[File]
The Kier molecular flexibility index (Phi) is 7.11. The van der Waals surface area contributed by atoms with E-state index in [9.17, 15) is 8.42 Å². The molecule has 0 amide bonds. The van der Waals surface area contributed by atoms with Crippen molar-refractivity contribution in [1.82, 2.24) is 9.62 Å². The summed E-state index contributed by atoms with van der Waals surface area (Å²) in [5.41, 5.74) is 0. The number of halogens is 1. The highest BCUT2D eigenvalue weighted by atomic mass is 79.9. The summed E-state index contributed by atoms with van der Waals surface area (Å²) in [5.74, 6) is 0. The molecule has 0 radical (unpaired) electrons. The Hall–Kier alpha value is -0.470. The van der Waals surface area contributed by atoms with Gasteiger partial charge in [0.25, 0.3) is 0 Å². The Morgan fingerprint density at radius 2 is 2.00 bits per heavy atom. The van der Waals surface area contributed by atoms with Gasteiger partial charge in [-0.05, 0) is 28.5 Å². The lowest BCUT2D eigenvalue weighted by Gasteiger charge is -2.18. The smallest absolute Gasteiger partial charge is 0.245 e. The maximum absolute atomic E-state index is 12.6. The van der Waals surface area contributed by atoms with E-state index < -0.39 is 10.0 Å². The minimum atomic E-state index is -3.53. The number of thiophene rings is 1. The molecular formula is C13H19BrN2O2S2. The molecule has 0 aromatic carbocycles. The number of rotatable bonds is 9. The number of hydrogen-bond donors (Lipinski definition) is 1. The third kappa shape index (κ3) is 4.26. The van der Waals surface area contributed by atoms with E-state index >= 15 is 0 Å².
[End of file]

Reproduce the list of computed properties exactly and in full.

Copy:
The Kier molecular flexibility index (Phi) is 7.11. The van der Waals surface area contributed by atoms with E-state index in [9.17, 15) is 8.42 Å². The molecule has 0 amide bonds. The van der Waals surface area contributed by atoms with Crippen molar-refractivity contribution in [1.82, 2.24) is 9.62 Å². The summed E-state index contributed by atoms with van der Waals surface area (Å²) in [5.41, 5.74) is 0. The number of halogens is 1. The highest BCUT2D eigenvalue weighted by atomic mass is 79.9. The summed E-state index contributed by atoms with van der Waals surface area (Å²) in [5.74, 6) is 0. The molecule has 0 radical (unpaired) electrons. The Hall–Kier alpha value is -0.470. The van der Waals surface area contributed by atoms with Gasteiger partial charge in [0.25, 0.3) is 0 Å². The Morgan fingerprint density at radius 2 is 2.00 bits per heavy atom. The van der Waals surface area contributed by atoms with Gasteiger partial charge in [-0.05, 0) is 28.5 Å². The lowest BCUT2D eigenvalue weighted by Gasteiger charge is -2.18. The smallest absolute Gasteiger partial charge is 0.245 e. The maximum absolute atomic E-state index is 12.6. The van der Waals surface area contributed by atoms with E-state index < -0.39 is 10.0 Å². The minimum atomic E-state index is -3.53. The number of thiophene rings is 1. The molecular formula is C13H19BrN2O2S2. The molecule has 0 aromatic carbocycles. The number of rotatable bonds is 9. The number of hydrogen-bond donors (Lipinski definition) is 1. The third kappa shape index (κ3) is 4.26. The van der Waals surface area contributed by atoms with E-state index >= 15 is 0 Å².